3. Low Genetic Diversity

Fragmentation of populations also plays a role in the decline of black-footed ferrets. As their habitats become fragmented and isolated, the ferrets struggle to find mates and maintain genetic diversity within their populations. This can lead to inbreeding and further reduce their chances of survival.

Low genetic diversity is a big issue for black-footed ferrets because most of them came from the first group discovered in Wyoming. The genetic variety of our ferrets is about 86% of what was in the original group.

When dividing habitats up, can also reduce the genetic diversity among ferrets, both in the wild and in captivity. This can lead to problems like weaker immune systems and fewer babies being born.

4. Diseases

Disease is another major threat to the black-footed ferret population, as they are susceptible to illnesses such as sylvatic plague and canine distemper.

Sylvatic plague is a bacterial disease that fleas spread, affecting wild rodents like black-footed ferrets and prairie dogs. This disease can wipe out whole groups of wild rodents once it gets introduced. Even if some survive, the plague often comes back 5 to 15 years later after previous outbreaks.

What Can We Do To Save Black-footed Ferrets?

why are black footed ferrets going extinct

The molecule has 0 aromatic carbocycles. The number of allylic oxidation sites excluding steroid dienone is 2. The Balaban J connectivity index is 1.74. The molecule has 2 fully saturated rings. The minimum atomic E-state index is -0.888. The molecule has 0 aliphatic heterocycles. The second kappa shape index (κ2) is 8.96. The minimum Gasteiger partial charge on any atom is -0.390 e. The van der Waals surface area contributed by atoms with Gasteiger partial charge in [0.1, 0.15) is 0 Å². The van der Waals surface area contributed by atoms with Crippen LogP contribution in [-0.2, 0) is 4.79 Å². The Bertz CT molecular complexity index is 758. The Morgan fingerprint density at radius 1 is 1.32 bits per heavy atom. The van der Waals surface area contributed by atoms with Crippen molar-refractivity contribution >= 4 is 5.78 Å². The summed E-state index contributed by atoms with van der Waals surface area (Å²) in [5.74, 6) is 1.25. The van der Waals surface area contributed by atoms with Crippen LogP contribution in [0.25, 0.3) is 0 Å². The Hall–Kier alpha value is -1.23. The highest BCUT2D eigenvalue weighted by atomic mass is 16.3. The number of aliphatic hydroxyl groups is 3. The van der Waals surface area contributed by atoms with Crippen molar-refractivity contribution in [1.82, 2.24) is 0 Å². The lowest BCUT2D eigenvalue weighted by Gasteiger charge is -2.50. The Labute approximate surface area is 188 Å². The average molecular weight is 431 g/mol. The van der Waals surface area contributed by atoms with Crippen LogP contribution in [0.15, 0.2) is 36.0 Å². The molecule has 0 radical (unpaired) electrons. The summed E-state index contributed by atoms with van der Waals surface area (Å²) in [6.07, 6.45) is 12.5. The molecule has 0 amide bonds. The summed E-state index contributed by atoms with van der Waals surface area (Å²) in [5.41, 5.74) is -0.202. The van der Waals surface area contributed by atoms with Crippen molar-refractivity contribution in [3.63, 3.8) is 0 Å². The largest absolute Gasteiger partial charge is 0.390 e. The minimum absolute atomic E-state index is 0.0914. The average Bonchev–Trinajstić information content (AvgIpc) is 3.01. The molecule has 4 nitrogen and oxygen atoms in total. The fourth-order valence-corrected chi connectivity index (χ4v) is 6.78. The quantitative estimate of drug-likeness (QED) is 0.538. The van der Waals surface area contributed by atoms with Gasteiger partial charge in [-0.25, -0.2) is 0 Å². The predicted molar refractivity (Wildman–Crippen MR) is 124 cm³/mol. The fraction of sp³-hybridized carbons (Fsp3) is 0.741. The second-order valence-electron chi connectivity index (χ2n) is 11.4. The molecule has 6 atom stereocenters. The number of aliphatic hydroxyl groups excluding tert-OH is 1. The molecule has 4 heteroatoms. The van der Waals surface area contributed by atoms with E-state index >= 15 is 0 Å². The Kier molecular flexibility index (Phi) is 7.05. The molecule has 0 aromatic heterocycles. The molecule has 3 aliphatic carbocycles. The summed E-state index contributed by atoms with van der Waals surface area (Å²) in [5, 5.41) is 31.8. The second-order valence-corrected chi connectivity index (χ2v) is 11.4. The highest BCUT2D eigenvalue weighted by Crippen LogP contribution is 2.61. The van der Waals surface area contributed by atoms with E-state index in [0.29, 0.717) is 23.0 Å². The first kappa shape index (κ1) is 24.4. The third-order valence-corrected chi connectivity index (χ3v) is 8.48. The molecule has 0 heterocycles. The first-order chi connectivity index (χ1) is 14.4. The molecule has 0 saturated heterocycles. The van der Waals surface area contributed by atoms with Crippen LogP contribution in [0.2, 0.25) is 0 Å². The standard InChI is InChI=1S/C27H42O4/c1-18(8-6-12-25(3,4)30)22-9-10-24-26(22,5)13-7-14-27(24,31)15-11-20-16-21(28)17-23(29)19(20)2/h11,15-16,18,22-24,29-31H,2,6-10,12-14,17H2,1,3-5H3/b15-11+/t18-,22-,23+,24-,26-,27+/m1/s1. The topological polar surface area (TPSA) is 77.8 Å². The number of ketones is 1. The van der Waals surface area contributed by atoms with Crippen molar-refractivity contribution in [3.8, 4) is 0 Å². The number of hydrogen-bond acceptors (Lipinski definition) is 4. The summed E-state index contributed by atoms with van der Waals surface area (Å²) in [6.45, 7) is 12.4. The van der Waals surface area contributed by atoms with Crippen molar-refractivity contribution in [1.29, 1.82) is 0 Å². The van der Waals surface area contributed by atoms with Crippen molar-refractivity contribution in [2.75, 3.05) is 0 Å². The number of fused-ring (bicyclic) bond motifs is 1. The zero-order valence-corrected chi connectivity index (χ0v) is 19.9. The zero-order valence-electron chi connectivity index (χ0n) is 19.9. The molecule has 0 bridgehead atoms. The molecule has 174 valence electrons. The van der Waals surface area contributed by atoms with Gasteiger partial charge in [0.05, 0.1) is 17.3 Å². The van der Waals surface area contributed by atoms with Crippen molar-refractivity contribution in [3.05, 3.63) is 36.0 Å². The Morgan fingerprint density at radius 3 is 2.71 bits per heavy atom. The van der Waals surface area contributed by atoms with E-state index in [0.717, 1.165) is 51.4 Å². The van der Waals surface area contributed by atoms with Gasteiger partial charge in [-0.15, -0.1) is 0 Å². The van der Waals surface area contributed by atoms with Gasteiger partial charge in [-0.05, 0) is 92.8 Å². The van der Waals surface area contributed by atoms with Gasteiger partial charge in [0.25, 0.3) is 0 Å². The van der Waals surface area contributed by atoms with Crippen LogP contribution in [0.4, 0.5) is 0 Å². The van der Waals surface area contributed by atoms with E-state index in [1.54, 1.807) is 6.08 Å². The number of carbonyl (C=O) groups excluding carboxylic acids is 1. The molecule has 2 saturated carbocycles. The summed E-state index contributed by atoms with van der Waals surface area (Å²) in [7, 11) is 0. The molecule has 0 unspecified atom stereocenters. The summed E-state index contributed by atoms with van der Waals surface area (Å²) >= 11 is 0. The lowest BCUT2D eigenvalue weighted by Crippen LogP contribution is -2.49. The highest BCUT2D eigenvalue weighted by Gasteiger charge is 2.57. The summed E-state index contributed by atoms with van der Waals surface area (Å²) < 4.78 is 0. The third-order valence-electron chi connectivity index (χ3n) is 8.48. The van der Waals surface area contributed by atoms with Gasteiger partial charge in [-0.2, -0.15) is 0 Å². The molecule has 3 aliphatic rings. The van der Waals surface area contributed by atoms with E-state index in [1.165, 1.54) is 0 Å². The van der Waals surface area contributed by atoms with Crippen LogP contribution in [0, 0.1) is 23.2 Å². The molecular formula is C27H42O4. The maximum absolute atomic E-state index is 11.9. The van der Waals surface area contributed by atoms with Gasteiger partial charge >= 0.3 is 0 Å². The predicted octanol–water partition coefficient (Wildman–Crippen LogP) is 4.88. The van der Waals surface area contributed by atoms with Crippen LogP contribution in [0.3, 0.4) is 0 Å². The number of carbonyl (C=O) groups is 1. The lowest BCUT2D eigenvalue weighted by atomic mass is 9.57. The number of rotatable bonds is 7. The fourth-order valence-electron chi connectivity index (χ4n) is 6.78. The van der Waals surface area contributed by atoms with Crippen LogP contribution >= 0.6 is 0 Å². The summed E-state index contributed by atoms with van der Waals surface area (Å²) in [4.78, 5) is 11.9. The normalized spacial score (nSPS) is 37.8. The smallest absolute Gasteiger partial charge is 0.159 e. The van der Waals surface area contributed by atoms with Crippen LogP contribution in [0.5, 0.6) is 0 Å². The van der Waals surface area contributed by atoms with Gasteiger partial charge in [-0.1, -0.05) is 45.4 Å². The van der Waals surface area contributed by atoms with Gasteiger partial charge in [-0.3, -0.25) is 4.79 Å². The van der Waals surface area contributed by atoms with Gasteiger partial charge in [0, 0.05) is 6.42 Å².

Black-footed ferrets are critically endangered species facing numerous threats in the wild. To save them, it is essential to implement strategic conservation efforts.

One key measure to protect black-footed ferrets is habitat restoration and protection. By preserving and expanding their natural habitats, we can ensure that these animals have sufficient space and resources to thrive.

Managing populations of their main prey, prairie dogs can also help ensure that black-footed ferrets have an adequate food supply.

This may involve working with landowners and government agencies to secure land for ferret conservation and creating corridors to connect isolated populations.

Furthermore, black-footed ferrets need to be protected from diseases that affect them. Vaccination programs and monitoring for diseases such as plague can help reduce mortality rates and improve the overall health of these animals.

Conservation programs must collaborate with stakeholders, including government agencies, conservation organizations, and local communities. The World Wildlife Fund, Defenders of Wildlife, and U.S. Fish and Wildlife Service are working together to return the masked bandit of the prairie to the Reservation.

By working together and sharing resources and expertise, we can maximize the impact of our efforts to save black-footed ferrets in the wild. We can help secure a future for these iconic species in the wild with decisive action.


The current state of black-footed ferrets shows both progress and challenges. Efforts such as captive breeding and reintroduction programs have helped increase their population to over 300 individuals in the wild. Biologists suggest that to fully recover this endangered species, there should be around 3,000 adult ferrets in the wild.

Many projects has been made in the recovery of black-footed ferrets. Still, ongoing conservation efforts are necessary preventing remaining threats and ensure the long-term survival of this endangered species.

Today, black-footed ferrets have been upgraded to the endangered species list with an estimated 206 black-footed ferrets alive in the wild and several hundred more in captivity.